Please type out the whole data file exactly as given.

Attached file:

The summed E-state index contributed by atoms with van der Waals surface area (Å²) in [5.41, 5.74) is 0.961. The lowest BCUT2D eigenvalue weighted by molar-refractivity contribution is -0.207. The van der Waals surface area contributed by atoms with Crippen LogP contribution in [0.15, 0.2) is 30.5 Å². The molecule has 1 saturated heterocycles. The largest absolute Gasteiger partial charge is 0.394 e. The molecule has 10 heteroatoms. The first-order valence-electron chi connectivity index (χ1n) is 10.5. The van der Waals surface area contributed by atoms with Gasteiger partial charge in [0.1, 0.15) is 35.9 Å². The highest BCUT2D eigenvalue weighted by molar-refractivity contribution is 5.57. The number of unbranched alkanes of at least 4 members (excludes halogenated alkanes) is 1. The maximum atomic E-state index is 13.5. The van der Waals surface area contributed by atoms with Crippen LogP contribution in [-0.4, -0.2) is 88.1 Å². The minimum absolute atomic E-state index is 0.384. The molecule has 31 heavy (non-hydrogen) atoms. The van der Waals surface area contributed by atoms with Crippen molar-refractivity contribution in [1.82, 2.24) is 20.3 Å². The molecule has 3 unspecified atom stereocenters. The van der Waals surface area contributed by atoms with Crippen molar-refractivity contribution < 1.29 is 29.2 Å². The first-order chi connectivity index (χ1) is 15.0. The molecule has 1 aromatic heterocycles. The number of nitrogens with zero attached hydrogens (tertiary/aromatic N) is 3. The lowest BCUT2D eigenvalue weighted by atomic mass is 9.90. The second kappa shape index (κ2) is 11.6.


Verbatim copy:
The summed E-state index contributed by atoms with van der Waals surface area (Å²) in [5.41, 5.74) is 0.961. The lowest BCUT2D eigenvalue weighted by molar-refractivity contribution is -0.207. The van der Waals surface area contributed by atoms with Crippen LogP contribution in [0.15, 0.2) is 30.5 Å². The molecule has 1 saturated heterocycles. The largest absolute Gasteiger partial charge is 0.394 e. The molecule has 10 heteroatoms. The first-order valence-electron chi connectivity index (χ1n) is 10.5. The van der Waals surface area contributed by atoms with Gasteiger partial charge in [0.1, 0.15) is 35.9 Å². The highest BCUT2D eigenvalue weighted by molar-refractivity contribution is 5.57. The number of unbranched alkanes of at least 4 members (excludes halogenated alkanes) is 1. The maximum atomic E-state index is 13.5. The van der Waals surface area contributed by atoms with Crippen LogP contribution in [-0.4, -0.2) is 88.1 Å². The minimum absolute atomic E-state index is 0.384. The molecule has 31 heavy (non-hydrogen) atoms. The van der Waals surface area contributed by atoms with Crippen molar-refractivity contribution in [1.82, 2.24) is 20.3 Å². The molecule has 3 unspecified atom stereocenters. The van der Waals surface area contributed by atoms with Crippen molar-refractivity contribution < 1.29 is 29.2 Å². The first-order chi connectivity index (χ1) is 15.0. The molecule has 1 aromatic heterocycles. The number of nitrogens with zero attached hydrogens (tertiary/aromatic N) is 3. The lowest BCUT2D eigenvalue weighted by atomic mass is 9.90. The second kappa shape index (κ2) is 11.6.